What about the party workers?

June 4, 2015

Labour’s campaign review has been leaked:

This review was into what went wrong and reveals Labour is totally broke.

The review also warns that if Labour does not find some cash quickly “it will continue experience electoral failure and place the status of the party as a political institution of influence at risk”.

It says Labour’s campaign was “undoubtedly hindered by a lack of financial resources”. . .

The review found plenty of other problems, too.

Among them, it says the party’s campaign preparation was “inadequate”, “tension around the leadership and disunity within caucus seriously undermined Labour’s credibility” and there was also a “general lack of message discipline”.

The review, by 76-year-old former British labour MP, has taken over 8 months to find “the policies put forward at the election were often complex, difficult to understand”.

And as for proposed solutions?

Well, “Labour must commit to a vision of a united New Zealand, founded on the Treaty of Waitangi”.

And Labour will set up some more committees – an executive and a campaign committee. . .

The full review is here.

It states the obvious – the party is broke, disunited, has an undemocratic candidate selection process, had an unpopular leader and an abysmal campaign . . .

But what struck me is what isn’t there – there’s no emphasis on the importance of broad-based, engaged membership – the party workers..

The review talks about how National spent much more on its campaign but doesn’t draw the dots between National’s many members and its ability to raise money and gain votes.

National still has tens of thousands of members. It is they who mobilise to provide the people-power which still counts in winning party votes and electorates; it is they who have significant input into policy development and it’s they who provide the solid financial base on which supplementary fundraising builds.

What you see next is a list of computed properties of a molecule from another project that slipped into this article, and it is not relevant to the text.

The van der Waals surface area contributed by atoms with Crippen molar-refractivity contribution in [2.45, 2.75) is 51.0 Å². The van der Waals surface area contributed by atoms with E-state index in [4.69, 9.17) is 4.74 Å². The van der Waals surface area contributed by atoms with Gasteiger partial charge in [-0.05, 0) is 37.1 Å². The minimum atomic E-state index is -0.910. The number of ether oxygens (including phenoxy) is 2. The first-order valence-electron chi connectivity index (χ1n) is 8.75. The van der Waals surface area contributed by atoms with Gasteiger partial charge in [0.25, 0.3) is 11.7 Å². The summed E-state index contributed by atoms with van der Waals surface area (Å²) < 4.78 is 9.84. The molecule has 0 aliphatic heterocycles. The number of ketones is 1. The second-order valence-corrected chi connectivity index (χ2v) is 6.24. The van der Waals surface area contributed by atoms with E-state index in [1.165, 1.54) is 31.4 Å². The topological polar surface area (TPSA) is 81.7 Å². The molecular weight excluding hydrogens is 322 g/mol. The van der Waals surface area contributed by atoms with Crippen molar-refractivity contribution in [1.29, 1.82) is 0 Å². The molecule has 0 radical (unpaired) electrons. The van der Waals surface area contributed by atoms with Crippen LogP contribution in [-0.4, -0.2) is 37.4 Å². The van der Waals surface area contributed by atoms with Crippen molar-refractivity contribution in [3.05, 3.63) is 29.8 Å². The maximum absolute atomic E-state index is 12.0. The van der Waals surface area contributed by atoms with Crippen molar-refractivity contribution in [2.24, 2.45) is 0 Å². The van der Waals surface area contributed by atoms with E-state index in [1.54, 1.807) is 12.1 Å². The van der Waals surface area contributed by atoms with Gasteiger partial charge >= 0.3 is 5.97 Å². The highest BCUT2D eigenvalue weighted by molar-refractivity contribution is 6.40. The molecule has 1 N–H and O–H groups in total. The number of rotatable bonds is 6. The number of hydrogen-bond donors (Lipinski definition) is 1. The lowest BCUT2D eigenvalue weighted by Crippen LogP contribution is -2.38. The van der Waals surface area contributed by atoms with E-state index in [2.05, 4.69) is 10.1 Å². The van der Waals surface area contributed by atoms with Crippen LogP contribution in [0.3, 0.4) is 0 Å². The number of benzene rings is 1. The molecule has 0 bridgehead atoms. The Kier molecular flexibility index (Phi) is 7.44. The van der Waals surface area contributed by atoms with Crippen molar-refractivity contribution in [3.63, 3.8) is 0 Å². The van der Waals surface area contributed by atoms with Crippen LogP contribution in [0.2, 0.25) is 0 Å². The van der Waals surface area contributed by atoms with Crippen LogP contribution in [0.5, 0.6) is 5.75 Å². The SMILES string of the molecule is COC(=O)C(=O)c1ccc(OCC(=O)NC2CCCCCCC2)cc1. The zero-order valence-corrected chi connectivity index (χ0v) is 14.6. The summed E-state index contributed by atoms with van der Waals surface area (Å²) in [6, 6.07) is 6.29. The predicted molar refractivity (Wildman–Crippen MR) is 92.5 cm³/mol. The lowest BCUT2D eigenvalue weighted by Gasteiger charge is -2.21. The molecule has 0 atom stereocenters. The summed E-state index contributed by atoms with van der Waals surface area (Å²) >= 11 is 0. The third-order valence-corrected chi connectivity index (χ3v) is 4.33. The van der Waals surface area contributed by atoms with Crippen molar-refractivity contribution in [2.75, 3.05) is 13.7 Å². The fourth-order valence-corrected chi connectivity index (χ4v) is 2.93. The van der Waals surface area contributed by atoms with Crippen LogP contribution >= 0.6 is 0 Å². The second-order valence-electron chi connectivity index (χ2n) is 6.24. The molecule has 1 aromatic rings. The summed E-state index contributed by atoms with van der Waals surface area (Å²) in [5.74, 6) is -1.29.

Eight months after its shattering defeat at the polls and into its second term in opposition, the review fails to acknowledge the importance of members and leaves Labour no better equipped to win the next election than it was to fight the last one.


Want voters but not govt

June 2, 2015

New Green co-leader James Shaw wants to woo National Party voters:

“I think there is a huge number of people out there who are concerned about the environment and they are concerned about the economy,” says Mr Shaw, “and they have been holding their nose and voting for the National Party. . .

Concern for the economy and environment aren’t mutually exclusive and people vote for and against parties for a variety of reasons.

But environmental concerns and initiatives aren’t the preserve of left-wing politicians and Shaw has sabotaged his campaign to woo National voters by ruling out going into government with the party.

Like his predecessor, he’s moored his party on the left flank of Labour which means its doomed to be in opposition if National wins another term and has no guarantee of being in government if Labour wins.